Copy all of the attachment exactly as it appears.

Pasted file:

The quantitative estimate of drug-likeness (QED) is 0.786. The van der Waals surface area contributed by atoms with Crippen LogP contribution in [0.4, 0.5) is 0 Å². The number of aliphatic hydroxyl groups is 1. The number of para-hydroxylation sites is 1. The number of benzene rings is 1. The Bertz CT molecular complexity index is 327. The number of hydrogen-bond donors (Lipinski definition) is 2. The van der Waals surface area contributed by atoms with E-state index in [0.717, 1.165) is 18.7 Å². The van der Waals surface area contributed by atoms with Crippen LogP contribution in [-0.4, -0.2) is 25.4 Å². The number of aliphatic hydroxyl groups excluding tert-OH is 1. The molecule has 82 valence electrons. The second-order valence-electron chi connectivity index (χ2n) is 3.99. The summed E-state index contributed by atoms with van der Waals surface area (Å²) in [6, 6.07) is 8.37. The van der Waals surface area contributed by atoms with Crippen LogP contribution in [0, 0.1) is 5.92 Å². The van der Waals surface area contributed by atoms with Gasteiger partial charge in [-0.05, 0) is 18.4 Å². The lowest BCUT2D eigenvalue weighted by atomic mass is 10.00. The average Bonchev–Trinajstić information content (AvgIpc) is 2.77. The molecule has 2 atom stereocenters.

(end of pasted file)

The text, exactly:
The quantitative estimate of drug-likeness (QED) is 0.786. The van der Waals surface area contributed by atoms with Crippen LogP contribution in [0.4, 0.5) is 0 Å². The number of aliphatic hydroxyl groups is 1. The number of para-hydroxylation sites is 1. The number of benzene rings is 1. The Bertz CT molecular complexity index is 327. The number of hydrogen-bond donors (Lipinski definition) is 2. The van der Waals surface area contributed by atoms with E-state index in [0.717, 1.165) is 18.7 Å². The van der Waals surface area contributed by atoms with Crippen LogP contribution in [-0.4, -0.2) is 25.4 Å². The number of aliphatic hydroxyl groups excluding tert-OH is 1. The molecule has 82 valence electrons. The second-order valence-electron chi connectivity index (χ2n) is 3.99. The summed E-state index contributed by atoms with van der Waals surface area (Å²) in [6, 6.07) is 8.37. The van der Waals surface area contributed by atoms with Crippen LogP contribution in [0, 0.1) is 5.92 Å². The van der Waals surface area contributed by atoms with Gasteiger partial charge in [-0.05, 0) is 18.4 Å². The lowest BCUT2D eigenvalue weighted by atomic mass is 10.00. The average Bonchev–Trinajstić information content (AvgIpc) is 2.77. The molecule has 2 atom stereocenters.